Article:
This bit done most recently, so I'll document it first.
So here is the all-important interior. From this view, the left of the hat is the front.
To point out all the bits and pieces, from left to right -
- The cardboard box the RC battery came in! Strengthened a little with some duct tape, re-openable to replace and recharge the battery, seems to hold it in well. All stuck down with some double sided foam tape.
- A piece of acrylic sheet, stuck down with more double sided foam tape. It is cut down to size to accommodate the DC-DC buck converters, plus a small strip perfboard with which I mounted the 3.3v regulator, ESP8266, a switch for changing between chip program / run modes, and a 3 pin 0.1" header for programming / driving the LEDs. That's the smallest switch I had!
- NOTE - The ESP-07 is of course not 0.1" pin pitched, so I ran copper wires from some stripped CAT5 wires and just connected it all up, getting as close as I can to laying it flat against the perfboard without shorting wires.
- As you can see there's some hot glue residue on the rear wall, this was a failed attempt at mounting the battery on a side wall using some soft material. Turns out it presses against my head when you put it on!
- Wires all over the place, although I do use connectors instead of permanent solder points wherever possible - I've soldered up things and had to dismantle it again when something goes wrong way too many times!
- Various RC motor bullet connectors (heat shrink colour coded for + and -) and an XT-60 battery connector. To dismantle the display from the hat, just unplug all the bullet connectors, disconnect the long thin purple data cable, unscrew the two bolts, push in the sides of the hat, and slide the display forward, being careful not to snag the connectors in the holes.
Why am I using two buck converters? Well because one alone most certainly won't be enough to drive all the LEDs at full brightness, being rated at only 10w each. I power four rows with one, and three rows and the ESP8266 board with the other.
Point of note - I set the buck converters to provide only 4.2volts. Why? Well because the strips are still awesomely bright when fully illuminated at 4.2v, and it allows the 3.3v data signal to work. Ever since I started working with WS2812s over a year ago, I've tried to drive them at 5v with a 3.3v controller (Raspberry Pi's included), many people say it works, or should work, but for me it hasn't worked (reliably) without some kind of voltage boost on the data signal, usually a Logic Level converter. I've also fallen foul of an initial surge, killing the first or second LEDs in the chain as it turns on at 5v (perhaps surging to 7v or 8v). A bad PSU? Probably, but at 4.2v I've never had to worry about it!
The bolts were literally hot glued, head first, onto the left and right inside edges of the 3D printed LED mount pointing inwards, then poked through the aforementioned holes. A washer and nut are done up to ensure a tight fit. I took extra care when poking holes in the hat for these attachment points to make sure I got them in the right place.
There is no connection point on the front of the 3D printed mount, even with the nuts and bolts done up tightly, so it can still rotate up and down a little, kind of like how a helmet visor rotates. This isn't a real problem though as it would only happen when nodding aggressively!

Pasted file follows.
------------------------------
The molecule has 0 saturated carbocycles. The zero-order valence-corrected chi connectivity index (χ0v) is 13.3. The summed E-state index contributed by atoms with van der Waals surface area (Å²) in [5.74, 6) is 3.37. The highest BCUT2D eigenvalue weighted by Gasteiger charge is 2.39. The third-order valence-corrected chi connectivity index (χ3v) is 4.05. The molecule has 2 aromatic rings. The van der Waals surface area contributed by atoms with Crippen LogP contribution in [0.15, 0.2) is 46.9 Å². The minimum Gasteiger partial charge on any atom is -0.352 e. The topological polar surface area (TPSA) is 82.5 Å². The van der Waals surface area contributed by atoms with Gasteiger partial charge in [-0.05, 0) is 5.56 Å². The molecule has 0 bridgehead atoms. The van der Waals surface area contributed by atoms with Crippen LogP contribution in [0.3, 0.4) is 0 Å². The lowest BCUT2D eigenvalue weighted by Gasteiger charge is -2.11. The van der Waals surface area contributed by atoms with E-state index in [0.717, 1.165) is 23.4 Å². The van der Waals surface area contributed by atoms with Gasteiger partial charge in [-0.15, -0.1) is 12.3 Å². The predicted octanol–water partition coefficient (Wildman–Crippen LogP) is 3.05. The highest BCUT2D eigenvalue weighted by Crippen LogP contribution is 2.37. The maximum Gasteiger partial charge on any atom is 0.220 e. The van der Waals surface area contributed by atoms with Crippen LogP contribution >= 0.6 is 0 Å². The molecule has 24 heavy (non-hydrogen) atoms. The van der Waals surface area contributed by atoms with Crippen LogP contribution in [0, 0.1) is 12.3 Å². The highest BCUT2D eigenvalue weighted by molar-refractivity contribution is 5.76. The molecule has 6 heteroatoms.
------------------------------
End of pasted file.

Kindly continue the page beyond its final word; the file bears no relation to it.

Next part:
As for the 3D printed mount, this is literally a 3D model curved around the hat brim, with a 'recess' for putting in the LED strips, and they are spaced vertically to allow a nice line-up pattern of LEDs throughout.
I used the brilliant Autodesk 123D design program to knock up some half-curve 2D shapes, matched to the curvature of the hat (using trial and error). I produced a thick one and a thin one, then extruded and stacked each at various points vertically, using careful measurements of the 'pixel pitch' to ensure a nice square pixel pitch arrangement. At the top you need to measure it correctly to be vertically stackable without disrupting the spacing.
When printing it out, you have to mirror duplicate this shape to go around 180 degrees, then print it out four times. I then simply duct taped the pieces vertically, inside edge only. Because it's 180 degrees round, the duct tape holds the shape solidly.
Four prints produce eight rows for the LED strips, but I'm using only 7, so the bottom one is left unoccupied to account for the hat brim, which would otherwise block from view the bottom strip of LEDs. Why 7 rows? Well because it's primarily a text scroller display. 7 rows makes for a nice font allowing for upper and lower case characters (although I've only so far implemented upper case characters), eg -
Each of the LED strips are simply removed from the reel, cut off at 18x LEDs (I originally went with 19x horizontally, but ran into a wiring issue getting them all nicely supported without pulling out the solder joints on the far edges), then the sticky backing is removed and laid onto the mount, ensuring a snug touch with the bottom 'shelf' of each row. A little bit of horizontal nudging helped them all line up.
A pretty unpleasant lengthy soldering process was involved wiring up all the strips, as the small copper pads weren't particularly solder compliant on the top surface, especially seeing as I had to remove some of the weather protective transparent stuff. I ended up soldering up the underside copper contact points instead.
As for the wiring arrangement - I wired up +4.2v to the LEFT side of each strip, and the 0v to the RIGHT side of each strip, all using CAT5 copper. The data connections are arranged left to right, row per row, typewriter style, giving me an easy coding job mapping pixels to X,Y coordinates - pixelnum = (y * 18) + x.
That's about it for the physical build! A lot of overall detail is included here.